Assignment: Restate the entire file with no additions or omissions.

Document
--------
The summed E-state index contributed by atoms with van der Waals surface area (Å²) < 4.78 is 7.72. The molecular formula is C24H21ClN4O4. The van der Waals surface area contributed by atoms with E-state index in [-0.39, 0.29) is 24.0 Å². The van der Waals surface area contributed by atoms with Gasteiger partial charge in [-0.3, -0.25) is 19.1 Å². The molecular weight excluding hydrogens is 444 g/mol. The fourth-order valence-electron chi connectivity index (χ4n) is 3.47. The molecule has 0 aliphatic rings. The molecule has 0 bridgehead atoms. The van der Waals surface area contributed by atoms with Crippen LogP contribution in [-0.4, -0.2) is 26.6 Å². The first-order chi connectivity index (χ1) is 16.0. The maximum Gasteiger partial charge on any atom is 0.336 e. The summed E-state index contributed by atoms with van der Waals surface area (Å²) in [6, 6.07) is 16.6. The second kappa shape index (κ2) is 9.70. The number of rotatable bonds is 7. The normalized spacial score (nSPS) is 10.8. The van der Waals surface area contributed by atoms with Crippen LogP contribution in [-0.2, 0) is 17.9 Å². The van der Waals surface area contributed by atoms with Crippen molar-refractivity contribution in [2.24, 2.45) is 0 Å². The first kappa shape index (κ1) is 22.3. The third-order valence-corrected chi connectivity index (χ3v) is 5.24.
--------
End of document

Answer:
The summed E-state index contributed by atoms with van der Waals surface area (Å²) < 4.78 is 7.72. The molecular formula is C24H21ClN4O4. The van der Waals surface area contributed by atoms with E-state index in [-0.39, 0.29) is 24.0 Å². The van der Waals surface area contributed by atoms with Gasteiger partial charge in [-0.3, -0.25) is 19.1 Å². The molecular weight excluding hydrogens is 444 g/mol. The fourth-order valence-electron chi connectivity index (χ4n) is 3.47. The molecule has 0 aliphatic rings. The molecule has 0 bridgehead atoms. The van der Waals surface area contributed by atoms with Crippen LogP contribution in [-0.4, -0.2) is 26.6 Å². The first-order chi connectivity index (χ1) is 16.0. The maximum Gasteiger partial charge on any atom is 0.336 e. The summed E-state index contributed by atoms with van der Waals surface area (Å²) in [6, 6.07) is 16.6. The second kappa shape index (κ2) is 9.70. The number of rotatable bonds is 7. The normalized spacial score (nSPS) is 10.8. The van der Waals surface area contributed by atoms with Crippen LogP contribution in [-0.2, 0) is 17.9 Å². The van der Waals surface area contributed by atoms with Crippen molar-refractivity contribution in [2.24, 2.45) is 0 Å². The first kappa shape index (κ1) is 22.3. The third-order valence-corrected chi connectivity index (χ3v) is 5.24.